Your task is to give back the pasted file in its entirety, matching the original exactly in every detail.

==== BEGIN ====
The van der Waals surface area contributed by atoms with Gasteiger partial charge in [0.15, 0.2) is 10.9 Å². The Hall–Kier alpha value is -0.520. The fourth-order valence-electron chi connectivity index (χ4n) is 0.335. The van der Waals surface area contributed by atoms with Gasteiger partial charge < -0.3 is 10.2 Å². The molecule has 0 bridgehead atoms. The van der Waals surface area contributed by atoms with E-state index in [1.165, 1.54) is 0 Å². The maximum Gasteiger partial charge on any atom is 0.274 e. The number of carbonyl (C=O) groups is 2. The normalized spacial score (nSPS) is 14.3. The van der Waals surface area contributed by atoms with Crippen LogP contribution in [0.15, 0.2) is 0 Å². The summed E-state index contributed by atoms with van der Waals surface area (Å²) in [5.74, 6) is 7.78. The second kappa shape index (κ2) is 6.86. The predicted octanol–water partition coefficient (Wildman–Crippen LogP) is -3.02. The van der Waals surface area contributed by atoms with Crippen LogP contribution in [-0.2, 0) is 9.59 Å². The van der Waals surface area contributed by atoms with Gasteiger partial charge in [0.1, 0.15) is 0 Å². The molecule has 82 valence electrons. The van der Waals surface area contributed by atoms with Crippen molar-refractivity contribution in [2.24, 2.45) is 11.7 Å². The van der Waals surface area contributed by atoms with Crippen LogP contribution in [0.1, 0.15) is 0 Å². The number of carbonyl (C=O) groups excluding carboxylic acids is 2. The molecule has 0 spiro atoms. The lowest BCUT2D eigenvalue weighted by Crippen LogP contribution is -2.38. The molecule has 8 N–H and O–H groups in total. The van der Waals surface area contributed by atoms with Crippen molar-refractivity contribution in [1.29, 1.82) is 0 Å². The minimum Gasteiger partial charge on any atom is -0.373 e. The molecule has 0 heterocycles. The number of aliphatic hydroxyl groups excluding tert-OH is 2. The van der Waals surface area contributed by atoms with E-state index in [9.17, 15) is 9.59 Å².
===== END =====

The van der Waals surface area contributed by atoms with Gasteiger partial charge in [0.15, 0.2) is 10.9 Å². The Hall–Kier alpha value is -0.520. The fourth-order valence-electron chi connectivity index (χ4n) is 0.335. The van der Waals surface area contributed by atoms with Gasteiger partial charge < -0.3 is 10.2 Å². The molecule has 0 bridgehead atoms. The van der Waals surface area contributed by atoms with E-state index in [1.165, 1.54) is 0 Å². The maximum Gasteiger partial charge on any atom is 0.274 e. The number of carbonyl (C=O) groups is 2. The normalized spacial score (nSPS) is 14.3. The van der Waals surface area contributed by atoms with Crippen LogP contribution in [0.15, 0.2) is 0 Å². The summed E-state index contributed by atoms with van der Waals surface area (Å²) in [5.74, 6) is 7.78. The second kappa shape index (κ2) is 6.86. The predicted octanol–water partition coefficient (Wildman–Crippen LogP) is -3.02. The van der Waals surface area contributed by atoms with Crippen LogP contribution in [-0.2, 0) is 9.59 Å². The van der Waals surface area contributed by atoms with Gasteiger partial charge in [0.1, 0.15) is 0 Å². The molecule has 82 valence electrons. The van der Waals surface area contributed by atoms with Crippen molar-refractivity contribution in [2.24, 2.45) is 11.7 Å². The van der Waals surface area contributed by atoms with Crippen LogP contribution in [0.1, 0.15) is 0 Å². The number of carbonyl (C=O) groups excluding carboxylic acids is 2. The molecule has 0 spiro atoms. The lowest BCUT2D eigenvalue weighted by Crippen LogP contribution is -2.38. The molecule has 8 N–H and O–H groups in total. The van der Waals surface area contributed by atoms with Crippen molar-refractivity contribution in [1.29, 1.82) is 0 Å². The minimum Gasteiger partial charge on any atom is -0.373 e. The molecule has 0 heterocycles. The number of aliphatic hydroxyl groups excluding tert-OH is 2. The van der Waals surface area contributed by atoms with E-state index in [9.17, 15) is 9.59 Å².